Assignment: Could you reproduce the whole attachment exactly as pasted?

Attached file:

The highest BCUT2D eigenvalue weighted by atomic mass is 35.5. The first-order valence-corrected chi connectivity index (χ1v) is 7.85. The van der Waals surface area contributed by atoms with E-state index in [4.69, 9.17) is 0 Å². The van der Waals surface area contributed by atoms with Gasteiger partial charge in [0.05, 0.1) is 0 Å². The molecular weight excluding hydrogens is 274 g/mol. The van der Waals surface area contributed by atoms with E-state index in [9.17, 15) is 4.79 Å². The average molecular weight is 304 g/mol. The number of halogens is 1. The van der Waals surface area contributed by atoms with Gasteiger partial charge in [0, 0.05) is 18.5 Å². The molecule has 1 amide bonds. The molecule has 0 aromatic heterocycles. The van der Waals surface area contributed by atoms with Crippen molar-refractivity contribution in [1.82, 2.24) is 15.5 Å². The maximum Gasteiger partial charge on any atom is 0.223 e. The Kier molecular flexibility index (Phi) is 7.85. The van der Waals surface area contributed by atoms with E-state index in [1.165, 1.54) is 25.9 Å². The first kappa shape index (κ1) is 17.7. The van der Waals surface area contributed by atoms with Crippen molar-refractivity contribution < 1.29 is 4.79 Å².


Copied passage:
The highest BCUT2D eigenvalue weighted by atomic mass is 35.5. The first-order valence-corrected chi connectivity index (χ1v) is 7.85. The van der Waals surface area contributed by atoms with E-state index in [4.69, 9.17) is 0 Å². The van der Waals surface area contributed by atoms with Gasteiger partial charge in [0.05, 0.1) is 0 Å². The molecular weight excluding hydrogens is 274 g/mol. The van der Waals surface area contributed by atoms with E-state index in [9.17, 15) is 4.79 Å². The average molecular weight is 304 g/mol. The number of halogens is 1. The van der Waals surface area contributed by atoms with Gasteiger partial charge in [0, 0.05) is 18.5 Å². The molecule has 1 amide bonds. The molecule has 0 aromatic heterocycles. The van der Waals surface area contributed by atoms with Crippen molar-refractivity contribution in [1.82, 2.24) is 15.5 Å². The maximum Gasteiger partial charge on any atom is 0.223 e. The Kier molecular flexibility index (Phi) is 7.85. The van der Waals surface area contributed by atoms with E-state index in [1.165, 1.54) is 25.9 Å². The first kappa shape index (κ1) is 17.7. The van der Waals surface area contributed by atoms with Crippen molar-refractivity contribution < 1.29 is 4.79 Å².